China, Japan co-developing an ‘aerotrain’ with wings
Novel train with wings is based on aerodynamics and magnesium alloy carriages can generate electricity through air friction and travel at 500 kp/h
A high-speed aerotrain that can travel at 400 to 500 kilometers per hour is being developed by a team of Chinese and Japanese engineers.
Lai Chenguang, an aerodynamics professor at the Chongqing University of Technology and one of the participating Chinese experts, told Chongqing media that manufacturing and test runs of the first and second generations of the novel aerotrain had already been conducted in wind tunnels in Japan.
The aerotrain does not run on traditional fuel but can be powered by solar energy and wind power with pneumatic motors.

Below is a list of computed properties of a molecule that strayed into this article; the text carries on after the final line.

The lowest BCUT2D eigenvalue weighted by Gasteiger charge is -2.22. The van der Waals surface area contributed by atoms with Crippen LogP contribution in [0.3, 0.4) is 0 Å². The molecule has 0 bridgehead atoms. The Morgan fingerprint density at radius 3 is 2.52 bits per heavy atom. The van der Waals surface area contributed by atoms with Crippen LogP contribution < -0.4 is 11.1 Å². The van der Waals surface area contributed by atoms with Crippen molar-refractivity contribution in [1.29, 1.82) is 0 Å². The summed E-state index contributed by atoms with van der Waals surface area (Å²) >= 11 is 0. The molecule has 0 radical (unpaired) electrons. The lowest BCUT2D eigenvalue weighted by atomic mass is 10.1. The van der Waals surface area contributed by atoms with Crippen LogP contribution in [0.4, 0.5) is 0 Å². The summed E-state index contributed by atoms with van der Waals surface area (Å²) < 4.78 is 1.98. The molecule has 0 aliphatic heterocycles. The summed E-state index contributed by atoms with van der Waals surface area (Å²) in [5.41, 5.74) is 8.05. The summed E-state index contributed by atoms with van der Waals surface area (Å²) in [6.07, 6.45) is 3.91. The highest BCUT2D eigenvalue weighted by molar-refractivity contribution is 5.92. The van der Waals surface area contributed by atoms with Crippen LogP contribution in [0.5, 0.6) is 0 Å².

“When the train cruises at its optimal speed of 500 km/h, the energy it consumes is roughly one third of that of current high-speed trains in commercial service and one sixth of the maglev trains,” according to Lai.
The new design of an annular spoiler is one of the highlights of the novel aerotrain. Different from the traditional, vertical spoilers which tend to produce unstable airflow, the annular spoiler can increase the lift-drag ratio by 30% to 40%.
These annular wings are fitted onto the carriage body to make the train float above the track while in motion, and the new design of the spoilers also reduces the space of the enclosed track area, according to the Chongqing Morning Post.
The train will be made from magnesium alloy which can generate electric currents through air friction and the electricity can be harnessed to charge batteries.
In addition, the load capacity of the train will also be enhanced thanks to the new design.
Based on aerodynamic studies, Chongqing University of Technology has furthered the research and has since made a third generation model of the train “LOOP.”
Japan aims to inaugurate its first 400 km/h floating train service between Tokyo’s Narita and Haneda airports by 2025, and possibly another line between Tokyo and Osaka in the future.